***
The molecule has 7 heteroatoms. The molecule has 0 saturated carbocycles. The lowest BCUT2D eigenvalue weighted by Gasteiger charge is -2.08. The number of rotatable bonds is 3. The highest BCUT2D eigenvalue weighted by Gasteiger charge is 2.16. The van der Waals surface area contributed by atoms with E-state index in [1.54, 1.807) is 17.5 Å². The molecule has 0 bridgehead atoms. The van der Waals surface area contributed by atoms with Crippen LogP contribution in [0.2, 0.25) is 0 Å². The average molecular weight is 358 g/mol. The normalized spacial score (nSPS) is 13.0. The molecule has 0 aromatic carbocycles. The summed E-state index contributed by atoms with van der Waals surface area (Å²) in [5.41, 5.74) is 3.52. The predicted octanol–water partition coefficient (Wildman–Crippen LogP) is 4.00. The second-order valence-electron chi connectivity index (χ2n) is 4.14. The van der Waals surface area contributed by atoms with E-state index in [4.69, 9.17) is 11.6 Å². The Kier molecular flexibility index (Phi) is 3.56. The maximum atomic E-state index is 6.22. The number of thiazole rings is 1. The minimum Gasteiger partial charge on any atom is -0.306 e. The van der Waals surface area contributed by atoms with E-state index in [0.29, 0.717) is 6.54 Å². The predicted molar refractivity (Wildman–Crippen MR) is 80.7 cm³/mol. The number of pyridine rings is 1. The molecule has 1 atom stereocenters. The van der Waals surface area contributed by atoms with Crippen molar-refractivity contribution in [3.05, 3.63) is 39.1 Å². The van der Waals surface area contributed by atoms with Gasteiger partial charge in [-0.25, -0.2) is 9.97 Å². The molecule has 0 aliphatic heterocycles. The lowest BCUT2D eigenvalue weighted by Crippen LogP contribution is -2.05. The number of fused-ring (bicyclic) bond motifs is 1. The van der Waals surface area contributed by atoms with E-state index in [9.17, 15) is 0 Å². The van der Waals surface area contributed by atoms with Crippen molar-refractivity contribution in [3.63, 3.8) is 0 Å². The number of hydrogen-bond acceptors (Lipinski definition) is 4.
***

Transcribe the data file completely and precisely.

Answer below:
The molecule has 7 heteroatoms. The molecule has 0 saturated carbocycles. The lowest BCUT2D eigenvalue weighted by Gasteiger charge is -2.08. The number of rotatable bonds is 3. The highest BCUT2D eigenvalue weighted by Gasteiger charge is 2.16. The van der Waals surface area contributed by atoms with E-state index in [1.54, 1.807) is 17.5 Å². The molecule has 0 bridgehead atoms. The van der Waals surface area contributed by atoms with Crippen LogP contribution in [0.2, 0.25) is 0 Å². The average molecular weight is 358 g/mol. The normalized spacial score (nSPS) is 13.0. The molecule has 0 aromatic carbocycles. The summed E-state index contributed by atoms with van der Waals surface area (Å²) in [5.41, 5.74) is 3.52. The predicted octanol–water partition coefficient (Wildman–Crippen LogP) is 4.00. The second-order valence-electron chi connectivity index (χ2n) is 4.14. The van der Waals surface area contributed by atoms with E-state index in [4.69, 9.17) is 11.6 Å². The Kier molecular flexibility index (Phi) is 3.56. The maximum atomic E-state index is 6.22. The number of thiazole rings is 1. The minimum Gasteiger partial charge on any atom is -0.306 e. The van der Waals surface area contributed by atoms with E-state index in [0.29, 0.717) is 6.54 Å². The predicted molar refractivity (Wildman–Crippen MR) is 80.7 cm³/mol. The number of pyridine rings is 1. The molecule has 1 atom stereocenters. The van der Waals surface area contributed by atoms with Crippen molar-refractivity contribution in [3.05, 3.63) is 39.1 Å². The van der Waals surface area contributed by atoms with Gasteiger partial charge in [-0.25, -0.2) is 9.97 Å². The molecule has 0 aliphatic heterocycles. The lowest BCUT2D eigenvalue weighted by Crippen LogP contribution is -2.05. The number of fused-ring (bicyclic) bond motifs is 1. The van der Waals surface area contributed by atoms with E-state index in [9.17, 15) is 0 Å². The van der Waals surface area contributed by atoms with Crippen molar-refractivity contribution in [3.63, 3.8) is 0 Å². The number of hydrogen-bond acceptors (Lipinski definition) is 4.